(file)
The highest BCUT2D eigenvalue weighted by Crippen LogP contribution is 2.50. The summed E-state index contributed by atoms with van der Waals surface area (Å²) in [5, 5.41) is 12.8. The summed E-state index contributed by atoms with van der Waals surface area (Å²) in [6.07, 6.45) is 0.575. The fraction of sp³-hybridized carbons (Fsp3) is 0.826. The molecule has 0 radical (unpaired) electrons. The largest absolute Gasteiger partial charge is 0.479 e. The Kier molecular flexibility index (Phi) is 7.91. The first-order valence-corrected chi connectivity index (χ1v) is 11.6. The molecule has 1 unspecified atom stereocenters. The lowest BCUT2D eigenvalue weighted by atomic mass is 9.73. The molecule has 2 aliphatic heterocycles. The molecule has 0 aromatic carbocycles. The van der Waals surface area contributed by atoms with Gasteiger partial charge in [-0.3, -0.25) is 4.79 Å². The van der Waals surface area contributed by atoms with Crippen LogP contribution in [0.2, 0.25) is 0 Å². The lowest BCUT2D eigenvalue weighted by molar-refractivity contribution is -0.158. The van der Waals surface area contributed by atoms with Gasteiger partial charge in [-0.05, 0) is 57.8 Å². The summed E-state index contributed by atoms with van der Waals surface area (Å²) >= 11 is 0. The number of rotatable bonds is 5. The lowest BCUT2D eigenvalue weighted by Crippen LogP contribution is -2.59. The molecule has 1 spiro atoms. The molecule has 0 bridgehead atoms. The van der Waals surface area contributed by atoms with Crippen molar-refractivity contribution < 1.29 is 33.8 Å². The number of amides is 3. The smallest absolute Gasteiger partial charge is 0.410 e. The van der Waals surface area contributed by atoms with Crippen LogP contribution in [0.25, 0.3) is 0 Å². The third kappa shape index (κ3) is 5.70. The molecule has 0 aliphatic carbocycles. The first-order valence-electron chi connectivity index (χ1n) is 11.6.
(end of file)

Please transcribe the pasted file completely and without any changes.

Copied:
The highest BCUT2D eigenvalue weighted by Crippen LogP contribution is 2.50. The summed E-state index contributed by atoms with van der Waals surface area (Å²) in [5, 5.41) is 12.8. The summed E-state index contributed by atoms with van der Waals surface area (Å²) in [6.07, 6.45) is 0.575. The fraction of sp³-hybridized carbons (Fsp3) is 0.826. The molecule has 0 radical (unpaired) electrons. The largest absolute Gasteiger partial charge is 0.479 e. The Kier molecular flexibility index (Phi) is 7.91. The first-order valence-corrected chi connectivity index (χ1v) is 11.6. The molecule has 1 unspecified atom stereocenters. The lowest BCUT2D eigenvalue weighted by atomic mass is 9.73. The molecule has 2 aliphatic heterocycles. The molecule has 0 aromatic carbocycles. The van der Waals surface area contributed by atoms with Gasteiger partial charge in [-0.3, -0.25) is 4.79 Å². The van der Waals surface area contributed by atoms with Crippen LogP contribution in [0.2, 0.25) is 0 Å². The lowest BCUT2D eigenvalue weighted by molar-refractivity contribution is -0.158. The van der Waals surface area contributed by atoms with Gasteiger partial charge in [-0.05, 0) is 57.8 Å². The summed E-state index contributed by atoms with van der Waals surface area (Å²) >= 11 is 0. The number of rotatable bonds is 5. The lowest BCUT2D eigenvalue weighted by Crippen LogP contribution is -2.59. The molecule has 1 spiro atoms. The molecule has 0 bridgehead atoms. The van der Waals surface area contributed by atoms with Crippen molar-refractivity contribution < 1.29 is 33.8 Å². The number of amides is 3. The smallest absolute Gasteiger partial charge is 0.410 e. The van der Waals surface area contributed by atoms with Crippen LogP contribution in [0.25, 0.3) is 0 Å². The third kappa shape index (κ3) is 5.70. The molecule has 0 aliphatic carbocycles. The first-order valence-electron chi connectivity index (χ1n) is 11.6.